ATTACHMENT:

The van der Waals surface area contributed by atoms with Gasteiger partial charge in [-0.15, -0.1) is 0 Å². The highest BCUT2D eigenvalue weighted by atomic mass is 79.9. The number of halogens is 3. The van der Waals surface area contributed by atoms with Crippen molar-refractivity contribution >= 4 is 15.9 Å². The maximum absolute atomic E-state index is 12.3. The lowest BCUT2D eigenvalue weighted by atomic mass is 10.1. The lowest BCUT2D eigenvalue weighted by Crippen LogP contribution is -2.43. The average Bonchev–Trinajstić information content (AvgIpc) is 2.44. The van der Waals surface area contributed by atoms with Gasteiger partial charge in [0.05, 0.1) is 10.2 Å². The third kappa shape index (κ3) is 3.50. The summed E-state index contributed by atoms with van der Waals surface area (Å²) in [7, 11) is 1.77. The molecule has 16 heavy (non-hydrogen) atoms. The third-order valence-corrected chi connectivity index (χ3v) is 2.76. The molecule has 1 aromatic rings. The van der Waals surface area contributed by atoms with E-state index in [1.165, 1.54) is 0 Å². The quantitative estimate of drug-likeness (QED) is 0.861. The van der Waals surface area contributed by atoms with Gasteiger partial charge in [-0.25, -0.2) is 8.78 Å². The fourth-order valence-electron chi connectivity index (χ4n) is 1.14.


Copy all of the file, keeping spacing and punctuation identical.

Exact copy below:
The van der Waals surface area contributed by atoms with Gasteiger partial charge in [-0.15, -0.1) is 0 Å². The highest BCUT2D eigenvalue weighted by atomic mass is 79.9. The number of halogens is 3. The van der Waals surface area contributed by atoms with Crippen molar-refractivity contribution >= 4 is 15.9 Å². The maximum absolute atomic E-state index is 12.3. The lowest BCUT2D eigenvalue weighted by atomic mass is 10.1. The lowest BCUT2D eigenvalue weighted by Crippen LogP contribution is -2.43. The average Bonchev–Trinajstić information content (AvgIpc) is 2.44. The van der Waals surface area contributed by atoms with Gasteiger partial charge in [0.05, 0.1) is 10.2 Å². The third kappa shape index (κ3) is 3.50. The summed E-state index contributed by atoms with van der Waals surface area (Å²) in [7, 11) is 1.77. The molecule has 16 heavy (non-hydrogen) atoms. The third-order valence-corrected chi connectivity index (χ3v) is 2.76. The molecule has 1 aromatic rings. The van der Waals surface area contributed by atoms with E-state index in [1.165, 1.54) is 0 Å². The quantitative estimate of drug-likeness (QED) is 0.861. The van der Waals surface area contributed by atoms with Gasteiger partial charge in [-0.25, -0.2) is 8.78 Å². The fourth-order valence-electron chi connectivity index (χ4n) is 1.14.